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Monday, April 24, 2017

The Crime of Assisted Suicide: The Willard Skellie Case

     In America, suicide is not a crime, but in all states but one, helping someone take their life is a form of criminal  homicide. In New York state, the act of assisted suicide is prosecuted as second-degree manslaughter which carries a sentence of five to fifteen years.

     Willard F. Skellie and his wife Kathy lived in a two-story house in Glens Falls, New York 45 miles north of Albany. Several years ago the couple adopted a child with HIV. In 2012, Kathy, suffering from mental illness, battled clinical depression. The 59-year-old woman also struggled with the side-effects of her anti-psychotic medication, and experienced panic attacks whenever she left the house. As a result, Kathy spent days at a time locked into her bedroom. Early in 2012, she tried to kill herself with a knife.

     At the end of her rope, Kathy asked her 69-year-old husband to buy a gun and teach her how to use it. Knowing that she intended to use the weapon to commit suicide, Willard purchased a 12-gauge shotgun and showed his wife how to operate it. As he demonstrated how the shotgun worked, Kathy made notes on a sheet of paper. When Willard loaded the gun, he altered the first two rounds so they wouldn't fire, hoping that two misfires would discourage Kathy from killing herself. Kathy took the loaded weapon to her room.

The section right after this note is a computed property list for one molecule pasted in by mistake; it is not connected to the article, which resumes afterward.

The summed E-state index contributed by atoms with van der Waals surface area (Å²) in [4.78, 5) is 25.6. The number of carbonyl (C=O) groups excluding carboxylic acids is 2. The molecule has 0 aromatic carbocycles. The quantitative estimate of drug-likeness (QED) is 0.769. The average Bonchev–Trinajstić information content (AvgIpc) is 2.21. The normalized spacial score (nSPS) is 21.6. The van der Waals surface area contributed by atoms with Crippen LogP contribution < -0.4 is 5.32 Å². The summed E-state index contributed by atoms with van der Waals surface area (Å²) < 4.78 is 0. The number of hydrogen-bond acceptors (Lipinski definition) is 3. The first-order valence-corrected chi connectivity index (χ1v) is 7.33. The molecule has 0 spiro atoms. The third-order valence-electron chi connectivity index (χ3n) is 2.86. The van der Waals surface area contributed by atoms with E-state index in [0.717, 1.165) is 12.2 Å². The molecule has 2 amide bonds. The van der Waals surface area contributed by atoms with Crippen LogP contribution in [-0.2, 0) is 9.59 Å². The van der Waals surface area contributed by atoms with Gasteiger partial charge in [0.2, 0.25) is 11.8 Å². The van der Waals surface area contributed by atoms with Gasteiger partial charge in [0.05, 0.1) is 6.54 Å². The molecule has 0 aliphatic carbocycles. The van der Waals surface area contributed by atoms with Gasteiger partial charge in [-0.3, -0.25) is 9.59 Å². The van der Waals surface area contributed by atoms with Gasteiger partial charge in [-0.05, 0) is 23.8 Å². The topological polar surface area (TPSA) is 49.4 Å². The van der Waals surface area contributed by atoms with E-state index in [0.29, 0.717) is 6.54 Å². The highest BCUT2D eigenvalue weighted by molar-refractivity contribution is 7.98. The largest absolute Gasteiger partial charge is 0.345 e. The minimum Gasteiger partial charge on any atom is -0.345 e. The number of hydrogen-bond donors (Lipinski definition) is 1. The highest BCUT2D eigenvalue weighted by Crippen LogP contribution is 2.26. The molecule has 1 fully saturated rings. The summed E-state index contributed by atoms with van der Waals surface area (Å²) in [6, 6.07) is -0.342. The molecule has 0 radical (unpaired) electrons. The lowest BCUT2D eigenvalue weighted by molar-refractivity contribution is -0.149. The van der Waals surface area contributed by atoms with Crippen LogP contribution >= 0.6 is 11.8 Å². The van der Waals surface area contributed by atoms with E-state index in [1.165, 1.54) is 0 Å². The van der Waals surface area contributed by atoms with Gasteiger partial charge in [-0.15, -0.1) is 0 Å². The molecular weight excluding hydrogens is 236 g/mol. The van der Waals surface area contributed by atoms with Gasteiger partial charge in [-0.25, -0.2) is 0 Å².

On Friday, December 14, 2012, Willard went deer hunting in the morning and didn't return until evening. He went to bed that night without checking on Kathy. Early the next morning, Willard went out hunting again, and when he returned to the house a few hours later, forced his way into Kathy's bedroom. He found that his wife had used the shotgun to shoot herself in the head. He called 911.

     Officers with the Glens Falls Police Department asked Willard Skellie if he had helped his wife take her own life. After Mr. Skellie denied helping her in any way, a detective asked if he'd be willing to take a polygraph test at the state police headquarters in Greenwich, New York. Mr. Skellie agreed to take the lie detection exam.

     On Sunday, December 16, 2012, when detectives informed Mr. Skellie that the polygraph examiner believed he had lied when he denied helping his wife kill herself, he confessed to his role in her death. Mr. Skellie also admitted destroying the notes Kathy had taken regarding how to operate the shotgun. In his confession, Mr. Skellie said, "She was in mental pain from everything. She just couldn't take it anymore."

     On the day of Mr. Skellie's confession, Warren County District Attorney Kate Hogan charged him with tampering with physical evidence and second-degree manslaughter. Unable to post his $100,000 cash bail, Mr. Skellies remained incarcerated in the Warren County Jail.

     In May 2013, Willard Skellie pleaded guilty to helping his wife kill herself. Judge John Hall sentenced Mr. Skellie to five years probation and 1,000 hours of community service. 

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